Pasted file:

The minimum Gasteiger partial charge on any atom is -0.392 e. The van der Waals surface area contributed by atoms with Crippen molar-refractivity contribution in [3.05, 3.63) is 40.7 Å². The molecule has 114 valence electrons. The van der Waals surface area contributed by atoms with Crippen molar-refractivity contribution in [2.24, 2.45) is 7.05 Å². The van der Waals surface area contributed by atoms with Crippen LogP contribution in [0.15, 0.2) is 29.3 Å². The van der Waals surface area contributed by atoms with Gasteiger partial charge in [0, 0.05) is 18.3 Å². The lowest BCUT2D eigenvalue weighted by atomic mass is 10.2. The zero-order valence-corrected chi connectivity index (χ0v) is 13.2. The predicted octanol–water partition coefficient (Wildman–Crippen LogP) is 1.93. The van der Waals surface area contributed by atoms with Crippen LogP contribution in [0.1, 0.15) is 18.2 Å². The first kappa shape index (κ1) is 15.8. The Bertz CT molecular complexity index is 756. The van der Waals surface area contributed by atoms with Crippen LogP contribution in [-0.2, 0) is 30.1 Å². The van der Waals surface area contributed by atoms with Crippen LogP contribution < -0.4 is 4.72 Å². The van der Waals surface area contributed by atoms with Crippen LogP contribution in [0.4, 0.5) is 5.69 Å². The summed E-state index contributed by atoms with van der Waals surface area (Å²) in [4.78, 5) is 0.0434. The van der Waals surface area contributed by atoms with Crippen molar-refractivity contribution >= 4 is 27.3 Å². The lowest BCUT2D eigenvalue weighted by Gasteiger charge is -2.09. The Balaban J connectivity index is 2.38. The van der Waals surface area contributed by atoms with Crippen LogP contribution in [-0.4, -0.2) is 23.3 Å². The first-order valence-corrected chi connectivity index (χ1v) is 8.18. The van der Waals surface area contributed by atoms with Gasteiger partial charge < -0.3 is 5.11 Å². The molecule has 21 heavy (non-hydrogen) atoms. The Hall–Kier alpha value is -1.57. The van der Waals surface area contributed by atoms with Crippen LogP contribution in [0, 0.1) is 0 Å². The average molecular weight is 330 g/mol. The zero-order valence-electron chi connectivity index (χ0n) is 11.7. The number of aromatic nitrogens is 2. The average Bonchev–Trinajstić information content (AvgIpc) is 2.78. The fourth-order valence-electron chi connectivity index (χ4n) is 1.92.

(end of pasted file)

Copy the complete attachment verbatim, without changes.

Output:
The minimum Gasteiger partial charge on any atom is -0.392 e. The van der Waals surface area contributed by atoms with Crippen molar-refractivity contribution in [3.05, 3.63) is 40.7 Å². The molecule has 114 valence electrons. The van der Waals surface area contributed by atoms with Crippen molar-refractivity contribution in [2.24, 2.45) is 7.05 Å². The van der Waals surface area contributed by atoms with Crippen LogP contribution in [0.15, 0.2) is 29.3 Å². The van der Waals surface area contributed by atoms with Gasteiger partial charge in [0, 0.05) is 18.3 Å². The lowest BCUT2D eigenvalue weighted by atomic mass is 10.2. The zero-order valence-corrected chi connectivity index (χ0v) is 13.2. The predicted octanol–water partition coefficient (Wildman–Crippen LogP) is 1.93. The van der Waals surface area contributed by atoms with Crippen LogP contribution in [0.1, 0.15) is 18.2 Å². The first kappa shape index (κ1) is 15.8. The Bertz CT molecular complexity index is 756. The van der Waals surface area contributed by atoms with Crippen LogP contribution in [-0.2, 0) is 30.1 Å². The van der Waals surface area contributed by atoms with Crippen LogP contribution < -0.4 is 4.72 Å². The van der Waals surface area contributed by atoms with Crippen LogP contribution in [0.4, 0.5) is 5.69 Å². The summed E-state index contributed by atoms with van der Waals surface area (Å²) in [4.78, 5) is 0.0434. The van der Waals surface area contributed by atoms with Crippen molar-refractivity contribution >= 4 is 27.3 Å². The lowest BCUT2D eigenvalue weighted by Gasteiger charge is -2.09. The Balaban J connectivity index is 2.38. The van der Waals surface area contributed by atoms with Crippen LogP contribution in [-0.4, -0.2) is 23.3 Å². The first-order valence-corrected chi connectivity index (χ1v) is 8.18. The van der Waals surface area contributed by atoms with Gasteiger partial charge < -0.3 is 5.11 Å². The molecule has 21 heavy (non-hydrogen) atoms. The Hall–Kier alpha value is -1.57. The van der Waals surface area contributed by atoms with Crippen LogP contribution in [0, 0.1) is 0 Å². The average molecular weight is 330 g/mol. The zero-order valence-electron chi connectivity index (χ0n) is 11.7. The number of aromatic nitrogens is 2. The average Bonchev–Trinajstić information content (AvgIpc) is 2.78. The fourth-order valence-electron chi connectivity index (χ4n) is 1.92.